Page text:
at V bUUon "nd one of
KXLa Uagmt 'dential ml
Silver PalmTo
Winter Haven
And You
Can Really
Go Places.
Service financed in c*l by the Florida Department of Transportation
Tits Silver Palm is th perfect way
*e sea nwi of Rerids's lapostta
Winter Hsven, Amtrsat pro-
service t
WeM Oaaeey Warttl, EPCOT i
Orcws Worts. 0>ai sagiwa are |t a afcott
H el n^ comfort Isn't
wsy *o ifwmf i^wrwf"
CaM your travel agent
or Amtrak at 1-SOO-
342 2520.

Page 10
The Jewish Floridian of Greater Fort Lauderdale
Friday, Auguat 28. iJ
Thru Broward
with Maggie
| Max Levine
Mothers should be happy this
weekend? School starts Monday
Aug. 29.
Michael J. Sate, Broward
County's State Attorney, was the
speaker at this week's meeting of
Young Lawyers Section of
Broward County Bar Gary
Schwartzberg, listed as president
of Bagelmania Inc., features
Schwartzbergers" at his delis. .
Sam Garber was elected chancel-
lor commander of Knights of
Pythias Fort Lauderdale lodge.
Lew Lautin, formerly with
Broward division of Lazarus
Communities, has formed his
own development and building
firm in Sunrise: L.J. Lautin and
Co. Marc Broad was ap-
pointed Allstate Insurance sales
agent at its Sears store location
in Plantation's Broward Mall. .
Congregation Beth Hillel in
Margate gave a well-deserved
thank you to four of its members
who spent three mornings each
week since June 1 selling High
Holy Days tickets. They are
Sylvia Boris, Irene Heimbach,
Hanna Stollar and Irving
Empire Kosher Foods, at its
M if flint own. Pa., plant, reported
record 1982 sales for its newest
products: pre-cooked chicken
drumsticks and thighs in bar-
becue sauce. Empire considers
itself the world's largest producer
of frozen kosher foods Hoag
Levin's book, Arab Reach: Secret
War Against Israel, reveals more
than 700 corporations in 42 states
in 1981 had 535 BILLION worth
of business with Saudi Arabia
. Only 102 Jews were permit-
ted to leave the Soviet Union in
June. Forty-two of them are now
being absorbed into the life of:
Etta and Moeea Levenaon
celebrate their 55th wedding
anniversary this Saturday Aug.
27. at Temple Beth Am in
Margate. Their grandson, Barton
J. Wiaotsky, son of Rita and
Morris Wiaotaky, a senior at
Harvard, will chant the Torah
portion. Unable to take part in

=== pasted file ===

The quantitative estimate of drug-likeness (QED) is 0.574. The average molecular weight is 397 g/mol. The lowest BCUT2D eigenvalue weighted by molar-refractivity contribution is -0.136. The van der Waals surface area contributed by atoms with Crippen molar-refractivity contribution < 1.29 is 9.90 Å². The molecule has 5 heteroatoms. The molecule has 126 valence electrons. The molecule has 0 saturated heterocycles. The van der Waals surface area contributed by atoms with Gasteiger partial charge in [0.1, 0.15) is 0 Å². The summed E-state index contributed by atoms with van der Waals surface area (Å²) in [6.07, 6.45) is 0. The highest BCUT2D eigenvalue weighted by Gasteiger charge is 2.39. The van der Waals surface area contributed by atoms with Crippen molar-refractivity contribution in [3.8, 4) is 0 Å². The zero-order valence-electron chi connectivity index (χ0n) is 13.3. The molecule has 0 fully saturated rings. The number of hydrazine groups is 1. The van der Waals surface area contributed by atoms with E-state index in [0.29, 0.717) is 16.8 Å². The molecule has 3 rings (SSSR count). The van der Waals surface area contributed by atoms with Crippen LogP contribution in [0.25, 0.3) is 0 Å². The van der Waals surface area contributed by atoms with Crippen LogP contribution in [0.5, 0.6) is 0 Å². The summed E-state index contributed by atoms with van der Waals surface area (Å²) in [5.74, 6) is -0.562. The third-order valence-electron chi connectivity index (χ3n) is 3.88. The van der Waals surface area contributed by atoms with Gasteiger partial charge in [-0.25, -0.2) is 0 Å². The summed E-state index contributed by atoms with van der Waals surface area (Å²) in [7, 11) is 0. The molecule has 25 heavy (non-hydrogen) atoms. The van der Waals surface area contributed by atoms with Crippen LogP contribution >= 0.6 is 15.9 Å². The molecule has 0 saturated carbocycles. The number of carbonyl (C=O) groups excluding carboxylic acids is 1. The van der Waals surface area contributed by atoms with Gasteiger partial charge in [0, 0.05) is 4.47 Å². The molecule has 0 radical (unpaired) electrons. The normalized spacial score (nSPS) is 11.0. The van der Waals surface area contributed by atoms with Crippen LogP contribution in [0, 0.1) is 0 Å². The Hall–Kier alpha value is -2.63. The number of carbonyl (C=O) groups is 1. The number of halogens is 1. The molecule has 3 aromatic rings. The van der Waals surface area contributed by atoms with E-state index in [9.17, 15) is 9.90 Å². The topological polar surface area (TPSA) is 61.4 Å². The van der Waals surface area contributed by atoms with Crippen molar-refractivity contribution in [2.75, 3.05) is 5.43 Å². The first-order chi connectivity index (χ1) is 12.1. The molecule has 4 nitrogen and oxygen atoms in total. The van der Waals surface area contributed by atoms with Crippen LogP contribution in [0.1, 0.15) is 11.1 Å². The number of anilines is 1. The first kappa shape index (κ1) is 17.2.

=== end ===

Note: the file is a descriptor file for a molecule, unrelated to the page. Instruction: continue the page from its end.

the joyous event is grand-
daughter Sarah Wiaotaky who is
completing her junior year at He-
brew University in Jerusalem .
Prim* Minister Menachem Begin
was on hand at Tel Aviv Univer-
sity commencement to greet
Rahmim Baser, 27, the first
F alas ha (Ethiopian Jew) to
graduate from an Israeli univer-
That group of 20 families from
Broward and Dade counties who
left last month to live in Israel
was. pajt of the single largest
contingent of Americans 237
of them to make aliyah .
Baron Guy de Rothschild, past
president of France's counterpart
of UJA, who was a guest at last
February's Federation Gala in
Fort Lauderdale, is honorary
international chairman of New
York UJA-Federation gala
dinner Oct. 12. The dinner,
marking the start of 1964 cam-
paign there, has a minimum gift
tag of $18,000 to UJA for atten-
dance. /
WPBT TV-Channel 2 marks
the anniversary of the famous Dr.
Martin Luther King Washington
March with an inspiring tribute
at 8 p.m. this Saturday Aug. 27:
King Montgomery to
Memphis, introduced by Harry
Belafonte L'Chaim, the film
A gift and a responsibility
narrated by Eli Wallach about
East European Jews, will be
presented at 7 p.m. Thursday
Sept. 1 at the Tamarac Branch of
the Broward County Library
System, 8601 W. McNab Rd. It's
open to the public, free of charge.
Evelyn and Abbe Partner,
members of Liberal Jewish
Temple of Coconut Creek, will
celebrate their 45th wedding
anniversary Sept. 23 Fort
Lauderdale Atty. Sheldon Schle-
singer was appointed to Broward
Community College's board of
trustees Lena Horowitz,
member of Margate's Beth Hillel,
celebrated her 85th birthday
Aug. 7 Response to Federa-
tion's request for band ins-
truments for the school kids at
Fort Lauderdale's twinned
Project Renewal neighborhoods
in Kfar Saba, Israel, has been
encouraging. More are needed.
Call the Federation 748-8400 if
you have a band instrument
sitting idly at home with nobody
there to play it.
Moshe Gittelson, a campaign
associate at the Jewish Federa-
tion of Atlanta, Ga., son of
Shulamit and Abraham J. Gittel-
son, and Clare Rubin, daughter of
Lucy Kubin of Tallahassee and
the late A. Rubin, will be married
Monday Sept. 5 at the Colony
Square Hotel in Atlanta Ta-
marac's Temple Beth Torah has
set this Sunday Aug. 28 from 10
to 1 p.m. for registration for the
Temple's Religious School .
West Regional Public Library,
8601 W. Broward Blvd.. begins a
parenting seminar next Friday
Sept. 2 at 10 a.m. featuring films
narrated by Phil Donahue with
discussion to be led by Nancy
Conn-Levin, director of Health
Information Associates.
The Jewish Floridian of Great-
er Fort Lauderdale is now back
on a weekly schedule of
publication. Copy for next week's
Sept. 2 issue should be in the
Federation office 8358 W.
Oakland Park Blvd. not later
than Friday Aug. 26 the date
of this issue. For Sept. 16 issue,
copy should be received by Aug.
31. AND with Rosh Hashana
beginning Wednesday night
Sept. 7 and continuing for two
days, copy for the Sept. 16 issue
has to be in the Federation office
not later than Thursday morning
Sept. 1. You'll make the Browser
happy and see your news in
the paper at the right time if
these deadlines are observed.
How to Run a Traditional
Jewish Household By Blu
. Greenberg. Simon and Schuster,
' New York. 495pp. $19.95.
Reviewed by Paul Cowan,
author of An Orphan in History:
Retrieving a Jewish Legacy.
In 1973, when my wife Rachel
and I began to make our house-